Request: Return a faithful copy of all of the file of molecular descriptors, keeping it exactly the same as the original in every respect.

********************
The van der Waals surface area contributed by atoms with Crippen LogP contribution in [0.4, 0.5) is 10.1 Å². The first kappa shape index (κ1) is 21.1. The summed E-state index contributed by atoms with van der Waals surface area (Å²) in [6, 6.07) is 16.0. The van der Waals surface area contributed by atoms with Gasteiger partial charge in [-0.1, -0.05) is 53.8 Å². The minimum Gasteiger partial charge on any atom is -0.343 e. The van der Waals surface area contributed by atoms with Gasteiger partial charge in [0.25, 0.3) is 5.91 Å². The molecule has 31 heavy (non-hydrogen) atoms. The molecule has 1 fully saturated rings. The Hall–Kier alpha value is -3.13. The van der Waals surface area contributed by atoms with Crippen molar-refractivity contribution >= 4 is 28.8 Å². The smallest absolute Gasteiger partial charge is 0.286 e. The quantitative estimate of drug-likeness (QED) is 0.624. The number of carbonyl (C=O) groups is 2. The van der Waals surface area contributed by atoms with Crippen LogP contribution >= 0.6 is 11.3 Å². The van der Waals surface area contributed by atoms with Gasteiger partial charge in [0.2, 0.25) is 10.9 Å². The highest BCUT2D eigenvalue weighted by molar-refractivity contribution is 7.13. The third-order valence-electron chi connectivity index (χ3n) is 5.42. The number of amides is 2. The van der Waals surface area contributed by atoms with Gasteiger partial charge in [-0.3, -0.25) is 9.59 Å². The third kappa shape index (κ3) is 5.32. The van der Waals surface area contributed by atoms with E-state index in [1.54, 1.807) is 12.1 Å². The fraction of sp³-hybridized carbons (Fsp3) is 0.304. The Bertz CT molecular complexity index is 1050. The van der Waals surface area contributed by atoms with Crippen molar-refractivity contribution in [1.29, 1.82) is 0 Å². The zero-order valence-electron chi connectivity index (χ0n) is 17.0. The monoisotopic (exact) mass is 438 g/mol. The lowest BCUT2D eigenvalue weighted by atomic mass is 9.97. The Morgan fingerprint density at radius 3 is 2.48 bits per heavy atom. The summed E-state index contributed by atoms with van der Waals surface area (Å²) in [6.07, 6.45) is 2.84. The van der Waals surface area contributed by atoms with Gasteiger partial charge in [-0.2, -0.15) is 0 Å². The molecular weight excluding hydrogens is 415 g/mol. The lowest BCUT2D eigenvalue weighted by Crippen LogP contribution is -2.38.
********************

The van der Waals surface area contributed by atoms with Crippen LogP contribution in [0.4, 0.5) is 10.1 Å². The first kappa shape index (κ1) is 21.1. The summed E-state index contributed by atoms with van der Waals surface area (Å²) in [6, 6.07) is 16.0. The van der Waals surface area contributed by atoms with Gasteiger partial charge in [-0.1, -0.05) is 53.8 Å². The minimum Gasteiger partial charge on any atom is -0.343 e. The van der Waals surface area contributed by atoms with Gasteiger partial charge in [0.25, 0.3) is 5.91 Å². The molecule has 31 heavy (non-hydrogen) atoms. The molecule has 1 fully saturated rings. The Hall–Kier alpha value is -3.13. The van der Waals surface area contributed by atoms with Crippen molar-refractivity contribution >= 4 is 28.8 Å². The smallest absolute Gasteiger partial charge is 0.286 e. The quantitative estimate of drug-likeness (QED) is 0.624. The number of carbonyl (C=O) groups is 2. The van der Waals surface area contributed by atoms with Crippen LogP contribution >= 0.6 is 11.3 Å². The van der Waals surface area contributed by atoms with Gasteiger partial charge in [0.2, 0.25) is 10.9 Å². The highest BCUT2D eigenvalue weighted by molar-refractivity contribution is 7.13. The third-order valence-electron chi connectivity index (χ3n) is 5.42. The number of amides is 2. The van der Waals surface area contributed by atoms with Gasteiger partial charge in [-0.3, -0.25) is 9.59 Å². The third kappa shape index (κ3) is 5.32. The van der Waals surface area contributed by atoms with E-state index in [1.54, 1.807) is 12.1 Å². The fraction of sp³-hybridized carbons (Fsp3) is 0.304. The Bertz CT molecular complexity index is 1050. The van der Waals surface area contributed by atoms with Crippen molar-refractivity contribution in [1.29, 1.82) is 0 Å². The zero-order valence-electron chi connectivity index (χ0n) is 17.0. The monoisotopic (exact) mass is 438 g/mol. The lowest BCUT2D eigenvalue weighted by atomic mass is 9.97. The Morgan fingerprint density at radius 3 is 2.48 bits per heavy atom. The summed E-state index contributed by atoms with van der Waals surface area (Å²) in [6.07, 6.45) is 2.84. The van der Waals surface area contributed by atoms with Gasteiger partial charge in [-0.2, -0.15) is 0 Å². The molecular weight excluding hydrogens is 415 g/mol. The lowest BCUT2D eigenvalue weighted by Crippen LogP contribution is -2.38.